Jun 28, 2023

The 2024 Silverado EV WT impresses with a 450

I hope you like gray.

The 2024 Chevrolet Silverado EV Work Truck is, well, a work truck. Besides the impressive Ultium EV powertrain, there’s nothing spectacular about this truck. The seats have manual adjustments; the LCD control screens are small with huge bezels. Everything is gray, from the dashboard to the seats to the wheel fenders. There are no chrome accents or automated driving features. The Silverado EV WT is basic in every way — except for the price and range: $77,905 and 450 miles on a charge.

In other words, it’s perfect. Chevrolet’s Work Truck package is designed for customers who believe less is more — fewer frills, more bills.

Chevy has long offered the work truck package as an option to its pickups. It’s designed for those who want to get the job done without buying extra features. In this pickup, that means buyers are telling Chevy to just give them an electric powertrain, a few seats and a 5-foot, 11-inch bed. I love it.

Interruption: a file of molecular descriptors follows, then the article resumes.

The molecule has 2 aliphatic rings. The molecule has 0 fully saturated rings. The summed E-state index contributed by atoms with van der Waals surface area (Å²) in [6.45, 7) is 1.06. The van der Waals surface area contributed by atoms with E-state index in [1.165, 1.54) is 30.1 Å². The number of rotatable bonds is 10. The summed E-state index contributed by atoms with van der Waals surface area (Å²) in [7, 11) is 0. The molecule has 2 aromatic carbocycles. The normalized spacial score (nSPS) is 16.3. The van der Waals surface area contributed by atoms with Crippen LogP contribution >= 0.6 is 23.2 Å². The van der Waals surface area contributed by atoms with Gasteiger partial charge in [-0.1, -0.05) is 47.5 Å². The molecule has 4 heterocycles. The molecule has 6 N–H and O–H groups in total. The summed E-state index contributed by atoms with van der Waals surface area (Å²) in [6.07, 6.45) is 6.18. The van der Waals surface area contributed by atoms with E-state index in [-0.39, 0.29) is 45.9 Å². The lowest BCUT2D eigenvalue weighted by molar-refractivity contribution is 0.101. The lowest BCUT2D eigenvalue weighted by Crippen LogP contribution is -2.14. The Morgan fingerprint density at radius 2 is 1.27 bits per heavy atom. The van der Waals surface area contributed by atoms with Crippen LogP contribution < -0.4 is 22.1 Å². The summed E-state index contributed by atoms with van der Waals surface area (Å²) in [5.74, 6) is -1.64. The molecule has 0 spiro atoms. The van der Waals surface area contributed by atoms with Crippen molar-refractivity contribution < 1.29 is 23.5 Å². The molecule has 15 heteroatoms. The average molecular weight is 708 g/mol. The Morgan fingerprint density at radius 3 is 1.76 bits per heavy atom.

Before testing the truck, my main concern was its towing capabilities (which we’ll get to shortly). However, I found everything else to be more than capable and adequate, which was reassuring. The driving experience was pleasant, with ample power and a sturdy ride. The truck’s interior is functional and straightforward.

The $77,905 starting price (not including the $1,895 destination fee) may be too expensive for some due to its basic interior features. In comparison, a Chevy V8 work truck with similar features starts at $49,000. Meanwhile, Ford’s EV work truck begins at $59,000, but offers a shorter truck bed and less electric range compared to the Chevy.

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I recently spent the morning driving the Silverado EV WT through tree-lined farm roads in lower Michigan. A few things were immediately apparent. The truck is heavy. You can feel it in how the body sways and rolls around curves. The large battery pack sits under the passenger compartment. The battery drops the traditional center of gravity lower than an ICE pickup. This improves the ride and handling over conventional pickups that often jerk and skitter when not carrying a load.